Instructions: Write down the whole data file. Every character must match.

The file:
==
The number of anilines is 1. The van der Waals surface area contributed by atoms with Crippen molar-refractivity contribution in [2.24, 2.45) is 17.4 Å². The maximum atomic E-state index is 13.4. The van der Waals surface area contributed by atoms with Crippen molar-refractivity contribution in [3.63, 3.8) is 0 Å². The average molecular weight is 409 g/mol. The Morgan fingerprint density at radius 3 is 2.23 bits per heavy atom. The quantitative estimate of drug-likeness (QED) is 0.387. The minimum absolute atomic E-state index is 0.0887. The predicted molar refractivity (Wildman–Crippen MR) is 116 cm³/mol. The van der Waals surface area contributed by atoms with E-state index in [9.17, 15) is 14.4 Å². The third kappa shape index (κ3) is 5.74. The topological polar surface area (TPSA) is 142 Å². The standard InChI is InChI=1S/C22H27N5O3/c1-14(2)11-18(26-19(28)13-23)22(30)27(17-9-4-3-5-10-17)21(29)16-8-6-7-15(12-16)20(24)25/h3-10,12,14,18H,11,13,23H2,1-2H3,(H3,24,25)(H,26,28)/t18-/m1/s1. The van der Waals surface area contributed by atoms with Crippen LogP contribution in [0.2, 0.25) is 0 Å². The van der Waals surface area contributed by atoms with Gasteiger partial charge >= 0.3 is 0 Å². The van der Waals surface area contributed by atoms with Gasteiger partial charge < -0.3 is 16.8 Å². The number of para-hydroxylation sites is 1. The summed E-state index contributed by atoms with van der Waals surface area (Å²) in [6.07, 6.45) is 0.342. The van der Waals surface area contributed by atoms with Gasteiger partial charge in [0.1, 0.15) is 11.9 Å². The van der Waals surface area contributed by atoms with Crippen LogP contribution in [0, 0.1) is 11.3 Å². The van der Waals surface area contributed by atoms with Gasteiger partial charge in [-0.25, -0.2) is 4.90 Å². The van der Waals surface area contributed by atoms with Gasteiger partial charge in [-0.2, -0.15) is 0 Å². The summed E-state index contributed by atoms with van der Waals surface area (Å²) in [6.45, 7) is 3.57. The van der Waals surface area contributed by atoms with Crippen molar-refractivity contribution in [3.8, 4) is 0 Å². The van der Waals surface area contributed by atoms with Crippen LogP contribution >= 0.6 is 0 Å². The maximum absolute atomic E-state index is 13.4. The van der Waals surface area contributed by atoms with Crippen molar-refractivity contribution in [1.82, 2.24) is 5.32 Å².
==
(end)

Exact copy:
The number of anilines is 1. The van der Waals surface area contributed by atoms with Crippen molar-refractivity contribution in [2.24, 2.45) is 17.4 Å². The maximum atomic E-state index is 13.4. The van der Waals surface area contributed by atoms with Crippen molar-refractivity contribution in [3.63, 3.8) is 0 Å². The average molecular weight is 409 g/mol. The Morgan fingerprint density at radius 3 is 2.23 bits per heavy atom. The quantitative estimate of drug-likeness (QED) is 0.387. The minimum absolute atomic E-state index is 0.0887. The predicted molar refractivity (Wildman–Crippen MR) is 116 cm³/mol. The van der Waals surface area contributed by atoms with E-state index in [9.17, 15) is 14.4 Å². The third kappa shape index (κ3) is 5.74. The topological polar surface area (TPSA) is 142 Å². The standard InChI is InChI=1S/C22H27N5O3/c1-14(2)11-18(26-19(28)13-23)22(30)27(17-9-4-3-5-10-17)21(29)16-8-6-7-15(12-16)20(24)25/h3-10,12,14,18H,11,13,23H2,1-2H3,(H3,24,25)(H,26,28)/t18-/m1/s1. The van der Waals surface area contributed by atoms with Crippen LogP contribution in [0.2, 0.25) is 0 Å². The van der Waals surface area contributed by atoms with Gasteiger partial charge >= 0.3 is 0 Å². The van der Waals surface area contributed by atoms with Gasteiger partial charge < -0.3 is 16.8 Å². The number of para-hydroxylation sites is 1. The summed E-state index contributed by atoms with van der Waals surface area (Å²) in [6.07, 6.45) is 0.342. The van der Waals surface area contributed by atoms with Gasteiger partial charge in [0.1, 0.15) is 11.9 Å². The van der Waals surface area contributed by atoms with Crippen LogP contribution in [0, 0.1) is 11.3 Å². The van der Waals surface area contributed by atoms with Gasteiger partial charge in [-0.25, -0.2) is 4.90 Å². The van der Waals surface area contributed by atoms with Gasteiger partial charge in [-0.2, -0.15) is 0 Å². The summed E-state index contributed by atoms with van der Waals surface area (Å²) in [6.45, 7) is 3.57. The van der Waals surface area contributed by atoms with Crippen molar-refractivity contribution in [3.8, 4) is 0 Å². The van der Waals surface area contributed by atoms with Crippen LogP contribution >= 0.6 is 0 Å². The maximum absolute atomic E-state index is 13.4. The van der Waals surface area contributed by atoms with Crippen molar-refractivity contribution in [1.82, 2.24) is 5.32 Å².